The publisher would like to acknowledge the financial support of the Government of Canada through the Book Publishing Industry Development Program (BPIDP) and the Canada Council for our publishing activities. The publisher further wishes to acknowledge the financial support of the Ontario Arts Council and the OMDC for our publishing program.
Nel mezzo del cammin di nostra vita
mi ritrovai per una selva oscura
chÃ© la via diritta era smarrita
Strength and love; trust and patience.
Darren Mulhall's last day would be short.
HE DAYLIGHT PART BEGAN
with his awakening to the sound of a door chime. Pieces soon began to fall into place. He was in Martin's house, in Martin's bed. Martin's wife Bernie was no longer beside him, however.
He remembered vodka, and lager, and a bit of hash that Bernie had found in one of Martin's toolboxes after his arrest. It was gone three o'clock when he had finished with Bernie. They had done pretty well everything. He remembered her complaining she didn't want to do it anymore. Well, that only egged him on, and sore or not, she looked happy enough with the proceedings. Of course she could have been faking it. Big surprise, there. It wouldn't be the first time, would it, and she was a bit afraid of him, after all. He didn't mind that one bit.
His mouth was cracked and furry, and his eyes felt like they had been shoved back hard into his head. He rubbed the hardened goop from the edges of his eyes, and he tried to swallow. There was light on the curtains. He found the alarm: nearly ten o'clock? Jesus. He lay still, listening. There were footsteps coming up the stairs now. He kicked away the sheet and the eiderdown. The chill air washed over him, and he rolled sideways to reach under the bed for the pistol. He was on his feet when Bernadette came in the door. She was breathing hard. She wasn't even trying to hold her dressing gown closed. Her mouth hung open and for several moments she stood still, her chest heaving so much the shadow between her breasts seemed to have a life of its own.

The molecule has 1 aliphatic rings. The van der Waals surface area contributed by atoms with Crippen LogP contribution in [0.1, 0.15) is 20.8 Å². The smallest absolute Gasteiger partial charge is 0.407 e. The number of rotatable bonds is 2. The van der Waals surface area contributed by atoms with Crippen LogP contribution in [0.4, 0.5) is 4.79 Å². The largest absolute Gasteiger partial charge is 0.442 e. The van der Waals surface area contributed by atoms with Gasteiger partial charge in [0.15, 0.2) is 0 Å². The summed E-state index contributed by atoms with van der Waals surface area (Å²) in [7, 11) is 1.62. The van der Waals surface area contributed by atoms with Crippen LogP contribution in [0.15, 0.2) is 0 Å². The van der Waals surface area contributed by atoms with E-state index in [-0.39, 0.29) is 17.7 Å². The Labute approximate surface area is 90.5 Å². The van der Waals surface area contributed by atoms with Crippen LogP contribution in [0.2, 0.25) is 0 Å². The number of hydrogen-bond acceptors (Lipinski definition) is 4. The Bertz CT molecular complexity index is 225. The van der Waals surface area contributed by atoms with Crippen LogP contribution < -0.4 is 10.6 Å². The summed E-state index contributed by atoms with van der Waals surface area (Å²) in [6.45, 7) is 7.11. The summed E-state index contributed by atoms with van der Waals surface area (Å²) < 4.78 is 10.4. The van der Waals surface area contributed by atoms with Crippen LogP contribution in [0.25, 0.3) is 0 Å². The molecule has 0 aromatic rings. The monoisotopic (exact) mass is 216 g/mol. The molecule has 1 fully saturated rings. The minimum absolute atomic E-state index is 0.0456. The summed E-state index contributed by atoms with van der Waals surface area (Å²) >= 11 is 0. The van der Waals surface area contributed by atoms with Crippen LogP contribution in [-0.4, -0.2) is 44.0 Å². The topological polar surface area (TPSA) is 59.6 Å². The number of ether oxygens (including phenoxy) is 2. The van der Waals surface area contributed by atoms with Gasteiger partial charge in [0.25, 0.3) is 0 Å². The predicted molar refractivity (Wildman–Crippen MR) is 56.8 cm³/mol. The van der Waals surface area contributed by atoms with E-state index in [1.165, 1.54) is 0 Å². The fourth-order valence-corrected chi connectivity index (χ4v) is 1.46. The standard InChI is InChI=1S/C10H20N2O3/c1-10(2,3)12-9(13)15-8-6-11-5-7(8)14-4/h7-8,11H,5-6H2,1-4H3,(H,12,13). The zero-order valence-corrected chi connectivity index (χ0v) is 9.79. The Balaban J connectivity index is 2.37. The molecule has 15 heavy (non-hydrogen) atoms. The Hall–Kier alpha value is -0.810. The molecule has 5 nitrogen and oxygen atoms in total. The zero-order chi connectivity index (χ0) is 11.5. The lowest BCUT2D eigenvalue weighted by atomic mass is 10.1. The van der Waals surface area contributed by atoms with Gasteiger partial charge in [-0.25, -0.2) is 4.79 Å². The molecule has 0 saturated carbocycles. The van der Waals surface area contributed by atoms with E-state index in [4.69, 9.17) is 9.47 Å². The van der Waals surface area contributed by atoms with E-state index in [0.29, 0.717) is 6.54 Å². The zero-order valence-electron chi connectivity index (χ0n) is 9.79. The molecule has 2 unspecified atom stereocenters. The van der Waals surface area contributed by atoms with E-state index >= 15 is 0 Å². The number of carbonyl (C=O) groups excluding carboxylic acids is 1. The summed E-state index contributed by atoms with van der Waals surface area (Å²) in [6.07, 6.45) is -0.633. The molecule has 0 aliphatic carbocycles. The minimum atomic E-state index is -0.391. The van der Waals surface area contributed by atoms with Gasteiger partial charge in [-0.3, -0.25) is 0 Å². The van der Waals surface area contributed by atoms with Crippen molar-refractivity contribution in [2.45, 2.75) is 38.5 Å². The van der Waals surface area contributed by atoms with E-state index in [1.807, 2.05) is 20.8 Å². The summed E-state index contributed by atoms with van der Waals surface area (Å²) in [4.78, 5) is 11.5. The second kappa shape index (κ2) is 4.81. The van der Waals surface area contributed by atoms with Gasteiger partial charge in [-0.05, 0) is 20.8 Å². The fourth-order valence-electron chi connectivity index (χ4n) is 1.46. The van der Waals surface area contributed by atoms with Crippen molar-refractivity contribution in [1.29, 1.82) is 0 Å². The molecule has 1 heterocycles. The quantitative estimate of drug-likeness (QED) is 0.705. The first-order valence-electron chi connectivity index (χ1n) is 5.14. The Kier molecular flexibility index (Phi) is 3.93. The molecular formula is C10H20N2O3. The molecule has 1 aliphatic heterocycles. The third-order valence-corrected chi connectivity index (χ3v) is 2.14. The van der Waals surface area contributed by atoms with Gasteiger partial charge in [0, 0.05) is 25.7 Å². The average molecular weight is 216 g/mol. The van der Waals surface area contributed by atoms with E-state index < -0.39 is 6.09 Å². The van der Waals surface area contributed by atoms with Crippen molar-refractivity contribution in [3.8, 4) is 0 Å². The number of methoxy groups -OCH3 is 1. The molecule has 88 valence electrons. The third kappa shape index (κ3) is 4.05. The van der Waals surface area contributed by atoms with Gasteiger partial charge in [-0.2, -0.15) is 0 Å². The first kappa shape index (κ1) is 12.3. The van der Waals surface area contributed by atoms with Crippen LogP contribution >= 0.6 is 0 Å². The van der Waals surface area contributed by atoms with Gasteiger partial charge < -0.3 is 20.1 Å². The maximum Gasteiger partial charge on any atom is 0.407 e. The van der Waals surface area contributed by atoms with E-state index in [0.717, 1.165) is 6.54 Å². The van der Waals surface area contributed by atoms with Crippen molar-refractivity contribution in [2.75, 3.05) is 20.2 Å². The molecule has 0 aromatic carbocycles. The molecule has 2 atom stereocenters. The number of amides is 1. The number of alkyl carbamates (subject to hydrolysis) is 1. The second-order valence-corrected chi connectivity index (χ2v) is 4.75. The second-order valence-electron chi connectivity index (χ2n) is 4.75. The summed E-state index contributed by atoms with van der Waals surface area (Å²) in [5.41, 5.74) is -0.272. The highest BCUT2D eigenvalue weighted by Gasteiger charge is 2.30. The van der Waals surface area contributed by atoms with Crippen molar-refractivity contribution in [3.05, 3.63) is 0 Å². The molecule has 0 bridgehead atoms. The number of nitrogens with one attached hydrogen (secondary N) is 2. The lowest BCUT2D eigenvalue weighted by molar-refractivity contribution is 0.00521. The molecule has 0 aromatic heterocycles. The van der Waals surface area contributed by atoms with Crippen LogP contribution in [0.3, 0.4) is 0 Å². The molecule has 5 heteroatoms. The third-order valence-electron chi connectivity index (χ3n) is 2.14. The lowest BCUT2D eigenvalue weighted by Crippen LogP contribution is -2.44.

“I don't know,” she whispered. “Gas company? On a Good Friday?”
He kept up his stare, waiting for a giveaway sign.
“What're you looking at me like that for? I didn't call them, did I.”
The redness around her mouth and neck from last night seemed to be getting even deeper.
The doorbell's ring was ten times louder this time.
“Gas company,” came a Dublin accent. “Anybody home here?”
Mulhall picked up his underpants and jeans on his way to the window. He got his second leg in as he inched the curtain away from the wall. The white van out on the road was open, and there were tools and pipes on the bed of it. An average looking joe in overalls was setting up a workmate by the curb.
“I don't know anything about this, Darrenâ”
“Shut up a minute, will you.”
He realized that he was shaking, and that she could see it.
“They look okay,” she said. “Don't they?”
“I'll decide that,” he said.
He put the pistol on the bed, and leaned his back against the wall while he pulled on his jeans. A cool head, and a dry pants, he thought. Overreacting was the worst thing to do.
“Give me me Nikes there. No â no socks.”
His T-shirt was on the chest of drawers.
“Me phone,” he said. “Were you using it?”
She shook her head, but her eyes stayed on the pistol.
“No, no. I don't think I did.”
“Go back downstairs. Tell him you're coming.”
She seemed paralyzed. Her eyes moved from the pistol and back to him. He swore and shoved her toward the door. He tried to keep in step with her as she descended the stairs, whispering.